Secure – the element of data that is encrypted remains in that state, even when recalled into memory, until it is actively decrypted.
User Specific – users can be granted access to keys that encrypt and decrypt data that is exclusive to their use.
The disadvantages of cell-level encryption include:
Data type restrictions – implementation of cell-level encryption requires schema modifications. All encrypted data must be stored with the varbinary data type.
Expensive table scans
– due to the nature in which the values are encrypted any referential
constraints, primary keys and indexes on data that is encrypted is no
longer used. This results in table scans when encrypted data is
referenced in queries.
Processing overhead – the additional processing required for encrypting and decrypting data has a cost to the overall performance of the database.
The use of cell-level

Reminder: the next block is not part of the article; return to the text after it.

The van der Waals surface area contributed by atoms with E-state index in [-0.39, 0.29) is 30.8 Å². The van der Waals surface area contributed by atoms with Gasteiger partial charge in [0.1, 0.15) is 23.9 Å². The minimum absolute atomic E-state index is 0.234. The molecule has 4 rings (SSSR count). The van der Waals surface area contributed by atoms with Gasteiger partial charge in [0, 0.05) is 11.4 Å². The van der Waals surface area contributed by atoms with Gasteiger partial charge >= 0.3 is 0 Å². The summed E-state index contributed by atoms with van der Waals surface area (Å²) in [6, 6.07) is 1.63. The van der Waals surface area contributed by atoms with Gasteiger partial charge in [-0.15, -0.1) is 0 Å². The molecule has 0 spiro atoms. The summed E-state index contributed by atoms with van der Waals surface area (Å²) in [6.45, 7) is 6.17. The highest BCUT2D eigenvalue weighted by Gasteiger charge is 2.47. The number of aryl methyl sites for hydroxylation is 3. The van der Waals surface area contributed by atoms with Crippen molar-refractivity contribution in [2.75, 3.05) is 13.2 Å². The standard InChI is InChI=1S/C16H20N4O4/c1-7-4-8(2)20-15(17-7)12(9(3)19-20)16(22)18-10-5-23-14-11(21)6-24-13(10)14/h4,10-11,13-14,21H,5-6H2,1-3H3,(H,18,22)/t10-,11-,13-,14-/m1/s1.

encryption does present its own unique set of challenges and costs; but
these should not dissuade from the consideration of its use.
The actual performance
impact of cell-level encryption will vary depending upon the environment
in which the database resides. The size of the impact that cell-level
encryption has on the database performance will depend on the server's
hardware, such as load balancing, number of processors and amount of
available memory, as well as on non-hardware items such as query
optimization, index placement and overall database design.
In the HomeLending
database, we took advantage of normalization to isolate our sensitive
data. It is only accessible, through a view, to a select number of users
that perform decryption. Also, it is through a stored procedure, which